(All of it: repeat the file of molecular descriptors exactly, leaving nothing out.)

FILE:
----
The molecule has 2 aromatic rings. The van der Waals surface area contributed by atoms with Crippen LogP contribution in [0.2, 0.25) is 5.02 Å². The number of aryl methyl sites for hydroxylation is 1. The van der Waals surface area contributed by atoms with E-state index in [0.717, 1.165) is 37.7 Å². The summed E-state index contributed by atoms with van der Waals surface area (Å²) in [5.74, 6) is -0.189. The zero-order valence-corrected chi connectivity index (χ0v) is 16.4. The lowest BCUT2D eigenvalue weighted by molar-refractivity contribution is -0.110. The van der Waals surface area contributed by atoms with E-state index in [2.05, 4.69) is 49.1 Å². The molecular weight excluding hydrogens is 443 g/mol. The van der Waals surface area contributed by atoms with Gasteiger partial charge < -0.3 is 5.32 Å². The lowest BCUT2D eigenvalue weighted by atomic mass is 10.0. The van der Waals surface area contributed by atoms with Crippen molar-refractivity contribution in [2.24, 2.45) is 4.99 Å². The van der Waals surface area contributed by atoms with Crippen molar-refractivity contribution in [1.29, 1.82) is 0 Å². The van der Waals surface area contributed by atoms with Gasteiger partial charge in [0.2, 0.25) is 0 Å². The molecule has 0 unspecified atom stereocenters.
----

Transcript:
The molecule has 2 aromatic rings. The van der Waals surface area contributed by atoms with Crippen LogP contribution in [0.2, 0.25) is 5.02 Å². The number of aryl methyl sites for hydroxylation is 1. The van der Waals surface area contributed by atoms with E-state index in [0.717, 1.165) is 37.7 Å². The summed E-state index contributed by atoms with van der Waals surface area (Å²) in [5.74, 6) is -0.189. The zero-order valence-corrected chi connectivity index (χ0v) is 16.4. The lowest BCUT2D eigenvalue weighted by molar-refractivity contribution is -0.110. The van der Waals surface area contributed by atoms with E-state index in [2.05, 4.69) is 49.1 Å². The molecular weight excluding hydrogens is 443 g/mol. The van der Waals surface area contributed by atoms with Gasteiger partial charge < -0.3 is 5.32 Å². The lowest BCUT2D eigenvalue weighted by atomic mass is 10.0. The van der Waals surface area contributed by atoms with Crippen molar-refractivity contribution in [2.24, 2.45) is 4.99 Å². The van der Waals surface area contributed by atoms with Crippen molar-refractivity contribution in [1.29, 1.82) is 0 Å². The van der Waals surface area contributed by atoms with Gasteiger partial charge in [0.2, 0.25) is 0 Å². The molecule has 0 unspecified atom stereocenters.